Materialism and the Church

It is truly not particularly difficult to see that what people have since centuries believed to be a certain religiosity, is, in fact, something quite superficial, and in reality not concerned with the supersensible worlds at all. Up to now people lived with a certain indifference towards the supersensible worlds. But a turning point in time has arrived and human beings are now asked to orient themselves again on the supersensible worlds. People have to learn once again to focus their attention on the spiritual world, but in a different way from how it is nowadays often envisaged. People want to remain with the customary comfortable faith that does not require a lot of inner effort. Those who have remained in this easy faith, are the principal enemies of true current progress. The churches, who oppose the new roads to the supersensible, are in truth currently the cause of more and more materialistic impulses in humanity. It is necessary at the present time to focus in a very concrete way on the supersensible worlds.

Source (German): Rudolf Steiner – GA 190 –Vergangenheits- und Zukunftsimpulse im sozialen Geschehen – Dornach, March 23, 1919 (page 47-48)

Translated by Nesta Carsten-Krüger

The gods of hindrance

Imagine that you have a car to push. You develop your strength by pushing it. If heavy ballast is put into the car it will be heavier to push, but you would develop greater strength. Suppose the Godhead had let the world’s evolution remain as it was, up to the time just after the Jupiter evolution, men could have certainly developed very well; but humanity could have become still stronger if hindrance had been in its way. For the good of humanity, certain Mights or Spirits of Motion had to receive adverse commands. These were not evil at first, one need not consider them as evil Powers, one might even say they sacrificed themselves by putting obstacles into the way of development. Therefore, these Mights may be called the gods of hindrance, of impediment, in the widest sense of the word.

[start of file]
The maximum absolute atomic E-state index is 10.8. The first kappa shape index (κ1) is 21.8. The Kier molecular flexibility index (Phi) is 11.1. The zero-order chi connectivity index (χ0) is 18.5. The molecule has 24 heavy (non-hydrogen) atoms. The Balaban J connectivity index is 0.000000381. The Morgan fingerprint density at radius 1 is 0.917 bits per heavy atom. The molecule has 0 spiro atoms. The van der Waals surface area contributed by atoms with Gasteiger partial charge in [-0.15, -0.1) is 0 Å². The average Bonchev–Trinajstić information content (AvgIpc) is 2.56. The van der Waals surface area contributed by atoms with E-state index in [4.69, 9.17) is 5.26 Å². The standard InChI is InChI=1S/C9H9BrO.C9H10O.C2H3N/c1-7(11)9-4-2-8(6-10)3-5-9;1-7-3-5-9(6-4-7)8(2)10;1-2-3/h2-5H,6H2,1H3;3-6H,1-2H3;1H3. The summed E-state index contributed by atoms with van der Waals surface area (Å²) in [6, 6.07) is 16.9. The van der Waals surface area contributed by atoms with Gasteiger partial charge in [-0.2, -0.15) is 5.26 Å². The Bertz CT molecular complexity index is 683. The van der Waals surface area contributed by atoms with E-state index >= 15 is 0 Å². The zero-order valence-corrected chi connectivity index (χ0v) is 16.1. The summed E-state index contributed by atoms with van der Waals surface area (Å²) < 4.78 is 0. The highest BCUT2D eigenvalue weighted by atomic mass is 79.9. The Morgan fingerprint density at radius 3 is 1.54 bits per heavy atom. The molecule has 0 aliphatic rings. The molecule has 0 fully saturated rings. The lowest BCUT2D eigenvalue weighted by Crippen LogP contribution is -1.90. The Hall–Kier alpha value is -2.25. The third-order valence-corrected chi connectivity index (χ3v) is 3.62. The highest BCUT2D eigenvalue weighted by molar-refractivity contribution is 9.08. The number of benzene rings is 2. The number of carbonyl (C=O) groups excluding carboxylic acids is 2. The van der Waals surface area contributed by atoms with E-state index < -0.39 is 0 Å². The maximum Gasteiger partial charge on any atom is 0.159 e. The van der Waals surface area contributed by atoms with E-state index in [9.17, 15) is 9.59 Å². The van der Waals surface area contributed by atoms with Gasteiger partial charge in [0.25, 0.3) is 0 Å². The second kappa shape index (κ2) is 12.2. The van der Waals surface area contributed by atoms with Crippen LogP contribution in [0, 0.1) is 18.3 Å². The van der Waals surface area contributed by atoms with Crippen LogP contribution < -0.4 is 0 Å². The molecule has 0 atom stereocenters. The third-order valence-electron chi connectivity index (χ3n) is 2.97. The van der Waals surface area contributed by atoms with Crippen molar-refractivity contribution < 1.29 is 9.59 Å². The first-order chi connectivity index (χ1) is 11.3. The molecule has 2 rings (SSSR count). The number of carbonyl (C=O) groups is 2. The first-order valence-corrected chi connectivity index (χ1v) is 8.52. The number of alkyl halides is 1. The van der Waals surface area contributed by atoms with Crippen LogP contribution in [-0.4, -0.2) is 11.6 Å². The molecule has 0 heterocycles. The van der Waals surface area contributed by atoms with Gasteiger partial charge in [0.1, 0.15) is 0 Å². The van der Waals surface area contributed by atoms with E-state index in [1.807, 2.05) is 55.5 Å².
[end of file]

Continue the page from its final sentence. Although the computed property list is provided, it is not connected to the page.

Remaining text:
Source: Rudolf Steiner – GA 110 – The Spiritual Hierarchies: Lecture 10 – Dusseldorf, 18th April 1909

Translated by Harry Collison

Counteract the egoism

To counteract the egoism that can arise so strongly that one can feel very disturbed by it one could read the Lord’s Prayer, the Sermon on the Mount or the beginning of John’s Gospel and let them work in one. This will create quiet in us for awhile. What was given as the Fifth Gospel can also prevent a further increase in egotism.

Source: Rudolf Steiner – GA 266 – From the Contents of Esoteric Classes – Part III – Bergen, 11th October 1913

It is said that death is a riddle that no one ever has, or ever will solve

Death is indeed life’s greatest riddle, so much so that the individual who could solve it would have solved also the other great riddle, that of life itself.

It is said that death is a riddle that no one ever has, or ever will solve. People who speak like that have no notion of the arrogance(German: Unbescheidenheit) the words imply, nor of the fact that a solution to the riddle does exist, but a solution they fail to understand.

Source: Rudolf Steiner – GA 55 – Supersensible Knowledge – Lecture VI: Illness and Death – Berlin, 13th December 1906

Translated by Rita Stebbing

Previously posted on July 16, 2014

Materialism not always foolish

There are people so constituted that it is not possible for them to find the way to the Sprit, and to give them any proof of the Spirit will always be hard. They stick to something they know about, in accordance with their nature. Let us say they stick at something that makes the crudest kind of impression on them — Materialism. We need not regard as foolish the arguments they advance as a defence or proof of Materialism, for an immense amount of ingenious writing has been devoted to the subject, and it holds good in the first place for material life, for the material world and its laws.

Source: Rudolf Steiner – GA 151 – Human and Cosmic Thought: Lecture II – Berlin, 21st January 1910

Translated by Charles Davy